What Menstruation Feels Like

Gianni Cumbo
Gianni Cumbo

If you’ve gotten this far, you’re curious.

I write this in the spirit of empathy for those of you who do not menstruate to get off the cases of those of us who do. Lots of people menstruate, about half the population of people between the ages of twelve and sixty. You’ve probably spoken with someone who is menstruating this very day! So for those of you who don’t (or who haven’t yet), I’m about to lay down some cold, hard, truths about what this process feels like.

There is no universal period.

It can change throughout a person’s life and varies greatly between people. Starting, switching, or stopping birth control or other hormonal treatments can affect how often a person gets their period and how it feels. If a person has ovarian cysts there can be far more physical pain. Someone who has recently given birth, stopped breastfeeding, had a miscarriage, or had an abortion may have a very different experience than from what they are used to. Some people need to quarantine themselves away from society while they are menstruating, whereas others find it to be nothing serious. Basically, everything I lay down from here on out may be true in some cases but not in others. This is what I have come to learn from myself and the other menstruating people in my life.

There are a lot more physical changes than just blood coming out of a vagina.

Those cramps people talk about can be mild to nonexistent or really something horrible. When a person complains about cramps, their body is literally wringing out the wet washcloth of their uterus. This can feel pretty sucky. Sometimes midol or ibuprofen help, sometimes they don’t. In addition to cramping, back muscles can get all knotted up and you’re eating/pooping/sleeping/sex schedule gets all out of whack. Basically, nothing is easy. Oh, you wanted to wear your favorite pants to make yourself feel like a human? Too bad, because you’ve gained five pounds and they are too tight for today. Don’t worry, those five pounds will drop away as you emerge from the cranky chrysalis of menstruation and you can emerge in your sexy pants like a butterfly.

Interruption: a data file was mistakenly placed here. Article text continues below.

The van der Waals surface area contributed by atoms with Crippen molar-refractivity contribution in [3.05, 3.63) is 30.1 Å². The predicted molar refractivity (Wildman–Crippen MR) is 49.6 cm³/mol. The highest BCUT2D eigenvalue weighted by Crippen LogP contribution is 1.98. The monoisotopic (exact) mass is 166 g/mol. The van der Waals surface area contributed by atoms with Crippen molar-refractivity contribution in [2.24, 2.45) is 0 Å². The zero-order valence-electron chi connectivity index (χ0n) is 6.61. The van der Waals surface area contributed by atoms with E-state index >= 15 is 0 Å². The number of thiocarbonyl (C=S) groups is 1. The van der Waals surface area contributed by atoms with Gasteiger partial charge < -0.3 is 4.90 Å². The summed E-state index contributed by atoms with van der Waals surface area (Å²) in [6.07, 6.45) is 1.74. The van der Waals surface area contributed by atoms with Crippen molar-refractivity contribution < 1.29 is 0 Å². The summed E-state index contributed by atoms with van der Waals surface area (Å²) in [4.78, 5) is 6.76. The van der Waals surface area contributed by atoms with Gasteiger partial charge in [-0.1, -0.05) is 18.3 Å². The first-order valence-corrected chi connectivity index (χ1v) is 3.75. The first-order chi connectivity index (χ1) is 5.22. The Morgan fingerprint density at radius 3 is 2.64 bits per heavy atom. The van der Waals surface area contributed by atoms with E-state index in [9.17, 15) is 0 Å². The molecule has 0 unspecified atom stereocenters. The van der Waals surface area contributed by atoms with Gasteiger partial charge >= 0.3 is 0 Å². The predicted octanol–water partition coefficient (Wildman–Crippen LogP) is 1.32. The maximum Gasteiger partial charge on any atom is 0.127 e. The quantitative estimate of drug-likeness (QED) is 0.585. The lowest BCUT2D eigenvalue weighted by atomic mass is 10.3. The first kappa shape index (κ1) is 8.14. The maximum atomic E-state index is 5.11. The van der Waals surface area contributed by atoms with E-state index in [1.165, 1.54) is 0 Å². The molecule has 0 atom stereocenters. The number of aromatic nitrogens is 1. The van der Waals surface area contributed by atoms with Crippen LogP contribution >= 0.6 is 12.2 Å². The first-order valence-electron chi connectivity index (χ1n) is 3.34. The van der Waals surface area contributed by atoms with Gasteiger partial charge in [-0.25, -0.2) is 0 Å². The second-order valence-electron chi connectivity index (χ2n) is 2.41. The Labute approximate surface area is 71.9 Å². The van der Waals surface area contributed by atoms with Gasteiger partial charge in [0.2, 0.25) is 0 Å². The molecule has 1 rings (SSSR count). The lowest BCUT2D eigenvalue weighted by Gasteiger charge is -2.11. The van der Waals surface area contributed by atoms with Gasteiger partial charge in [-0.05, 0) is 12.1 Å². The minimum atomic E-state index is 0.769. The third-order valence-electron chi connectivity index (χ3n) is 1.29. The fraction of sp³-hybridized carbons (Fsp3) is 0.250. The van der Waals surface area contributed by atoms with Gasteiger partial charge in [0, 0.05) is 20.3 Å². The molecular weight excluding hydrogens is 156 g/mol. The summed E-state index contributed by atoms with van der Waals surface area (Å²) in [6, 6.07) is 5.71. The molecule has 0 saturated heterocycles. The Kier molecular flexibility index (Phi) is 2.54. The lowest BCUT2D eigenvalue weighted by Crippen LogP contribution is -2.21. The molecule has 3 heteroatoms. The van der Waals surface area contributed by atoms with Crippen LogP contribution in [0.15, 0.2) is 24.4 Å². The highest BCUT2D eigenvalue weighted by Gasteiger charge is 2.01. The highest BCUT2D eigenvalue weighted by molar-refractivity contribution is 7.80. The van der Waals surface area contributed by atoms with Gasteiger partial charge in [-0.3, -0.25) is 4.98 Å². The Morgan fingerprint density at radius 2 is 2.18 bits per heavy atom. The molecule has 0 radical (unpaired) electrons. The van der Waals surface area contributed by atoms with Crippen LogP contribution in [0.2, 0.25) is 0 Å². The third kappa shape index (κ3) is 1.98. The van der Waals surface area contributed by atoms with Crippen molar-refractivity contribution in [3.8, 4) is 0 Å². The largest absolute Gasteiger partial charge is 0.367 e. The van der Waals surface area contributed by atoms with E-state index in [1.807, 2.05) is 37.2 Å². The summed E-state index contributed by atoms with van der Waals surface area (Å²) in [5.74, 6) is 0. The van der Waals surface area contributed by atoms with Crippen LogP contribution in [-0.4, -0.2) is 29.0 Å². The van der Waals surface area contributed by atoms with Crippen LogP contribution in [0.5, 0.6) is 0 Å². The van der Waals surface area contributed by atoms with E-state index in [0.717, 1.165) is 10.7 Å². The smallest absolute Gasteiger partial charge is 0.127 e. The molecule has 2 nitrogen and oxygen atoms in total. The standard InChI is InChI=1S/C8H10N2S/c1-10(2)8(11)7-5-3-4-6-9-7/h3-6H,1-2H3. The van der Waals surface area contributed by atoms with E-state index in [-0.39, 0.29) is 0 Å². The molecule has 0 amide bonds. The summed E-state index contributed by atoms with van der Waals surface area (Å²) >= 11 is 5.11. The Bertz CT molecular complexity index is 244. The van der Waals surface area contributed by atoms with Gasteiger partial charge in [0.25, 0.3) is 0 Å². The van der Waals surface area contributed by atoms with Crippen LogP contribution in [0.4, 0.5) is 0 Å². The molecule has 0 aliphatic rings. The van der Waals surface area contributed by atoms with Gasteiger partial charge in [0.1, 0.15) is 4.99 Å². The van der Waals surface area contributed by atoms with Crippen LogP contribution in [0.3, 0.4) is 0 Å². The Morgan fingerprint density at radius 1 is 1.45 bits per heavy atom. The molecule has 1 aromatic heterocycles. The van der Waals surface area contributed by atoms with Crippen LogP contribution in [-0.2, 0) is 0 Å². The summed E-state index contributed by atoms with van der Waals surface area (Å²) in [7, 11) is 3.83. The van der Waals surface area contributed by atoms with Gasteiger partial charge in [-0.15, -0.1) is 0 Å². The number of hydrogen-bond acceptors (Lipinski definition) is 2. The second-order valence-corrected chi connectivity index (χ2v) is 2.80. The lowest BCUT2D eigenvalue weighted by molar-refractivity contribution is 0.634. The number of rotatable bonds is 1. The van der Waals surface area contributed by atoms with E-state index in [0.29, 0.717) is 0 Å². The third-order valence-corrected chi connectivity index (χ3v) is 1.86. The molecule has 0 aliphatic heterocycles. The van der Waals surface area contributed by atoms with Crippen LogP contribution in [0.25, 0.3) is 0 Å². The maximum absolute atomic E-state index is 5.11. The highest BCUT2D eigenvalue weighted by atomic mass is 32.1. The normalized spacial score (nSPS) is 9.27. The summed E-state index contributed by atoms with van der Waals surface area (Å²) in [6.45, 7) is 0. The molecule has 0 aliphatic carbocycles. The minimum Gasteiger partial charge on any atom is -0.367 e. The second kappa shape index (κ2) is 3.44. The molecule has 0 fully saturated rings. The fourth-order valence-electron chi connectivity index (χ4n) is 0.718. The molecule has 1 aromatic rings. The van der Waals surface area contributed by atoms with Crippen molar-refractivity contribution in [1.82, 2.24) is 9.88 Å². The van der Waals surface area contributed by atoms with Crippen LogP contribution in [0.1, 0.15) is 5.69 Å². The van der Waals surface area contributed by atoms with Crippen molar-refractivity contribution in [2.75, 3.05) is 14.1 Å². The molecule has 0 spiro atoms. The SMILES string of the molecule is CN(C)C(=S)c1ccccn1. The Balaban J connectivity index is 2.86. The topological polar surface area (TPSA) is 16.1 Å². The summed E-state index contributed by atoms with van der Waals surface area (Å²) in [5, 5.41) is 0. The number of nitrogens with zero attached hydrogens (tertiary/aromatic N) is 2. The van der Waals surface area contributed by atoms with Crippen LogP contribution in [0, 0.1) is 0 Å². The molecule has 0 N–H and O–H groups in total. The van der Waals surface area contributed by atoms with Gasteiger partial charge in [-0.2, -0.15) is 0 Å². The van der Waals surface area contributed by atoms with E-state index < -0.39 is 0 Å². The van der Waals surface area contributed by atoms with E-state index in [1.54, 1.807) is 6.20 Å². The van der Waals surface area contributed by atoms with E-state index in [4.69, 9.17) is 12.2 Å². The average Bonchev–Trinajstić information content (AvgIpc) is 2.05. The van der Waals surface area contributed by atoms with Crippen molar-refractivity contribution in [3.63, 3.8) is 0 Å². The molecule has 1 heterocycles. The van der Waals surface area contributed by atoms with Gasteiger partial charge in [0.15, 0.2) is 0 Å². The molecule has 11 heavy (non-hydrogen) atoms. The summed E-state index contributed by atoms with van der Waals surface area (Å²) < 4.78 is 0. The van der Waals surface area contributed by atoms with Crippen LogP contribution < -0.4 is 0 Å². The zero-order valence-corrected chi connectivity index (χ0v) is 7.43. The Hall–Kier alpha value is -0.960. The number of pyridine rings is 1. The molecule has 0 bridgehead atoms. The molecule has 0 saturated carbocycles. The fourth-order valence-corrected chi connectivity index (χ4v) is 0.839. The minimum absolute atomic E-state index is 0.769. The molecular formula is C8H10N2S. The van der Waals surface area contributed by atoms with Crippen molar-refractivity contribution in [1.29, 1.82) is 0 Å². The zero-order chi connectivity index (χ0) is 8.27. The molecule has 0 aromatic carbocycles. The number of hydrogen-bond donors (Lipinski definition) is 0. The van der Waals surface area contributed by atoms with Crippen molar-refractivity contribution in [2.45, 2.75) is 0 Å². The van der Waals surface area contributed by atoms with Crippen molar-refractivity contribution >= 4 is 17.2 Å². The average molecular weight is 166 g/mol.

Everything gets more complicated.

Sometimes periods are all “surprise, motherfucker” while we’re out and about. Luckily, people who menstruate like to help one another and will often lend a spare pad or tampon to a fellow menstruater (so long as they have one). Speaking of which, pads and tampons are pretty much the worst ever. Neither is particularly comfortable and they cost a lot. Also, tampons can kill people if they are not used correctly. There are other reusable options out there, like sponges and cups, but they cost more up front and can be uncomfortable to use in scuzzy public bathrooms or porta potties (a menstruater’s nemesis). Surprise periods are also the #1 killer of favorite underpants, pants, and sheets (pro tip: hydrogen peroxide and water when it is fresh).

The emotional changes get a real bad rap.

Some people do turn into crazy monsters when they menstruate, but most of us remain able to function within society. Smarmily asking a person if “it’s their time of the month” when we are in a crappy mood (menstruating or not) is some real bullshit. People that make such remarks generally grind other people’s gears, menstruation aside. If someone is menstruating and in a crappy mood, please remember that their body feels all crazy right now and they may have lost a pair of really cute underwear to period stains, but they still managed to get up and function within society so they are doing okay. If they need to go home and watch a romantic comedy while eating junk food then they have earned that privilege.

It’s not all bad, though.

For people that are (hetero) sexually active and not trying to grow tiny people in their uteruses, the first sighting of menstrual blood is a welcome relief. For those that ARE trying to grow tiny people inside of their uteruses, it means that in two weeks their uteruses might be in baby-making prime time, complete with a fresh, healthy ovum. Doctors will routinely ask about menstrual cycles because disruption means something is happening to that body, which may be good or bad. It’s a signal that things are working, which is kind of nice to have despite all of the other baggage that comes along with it. Thought Catalog Logo Mark

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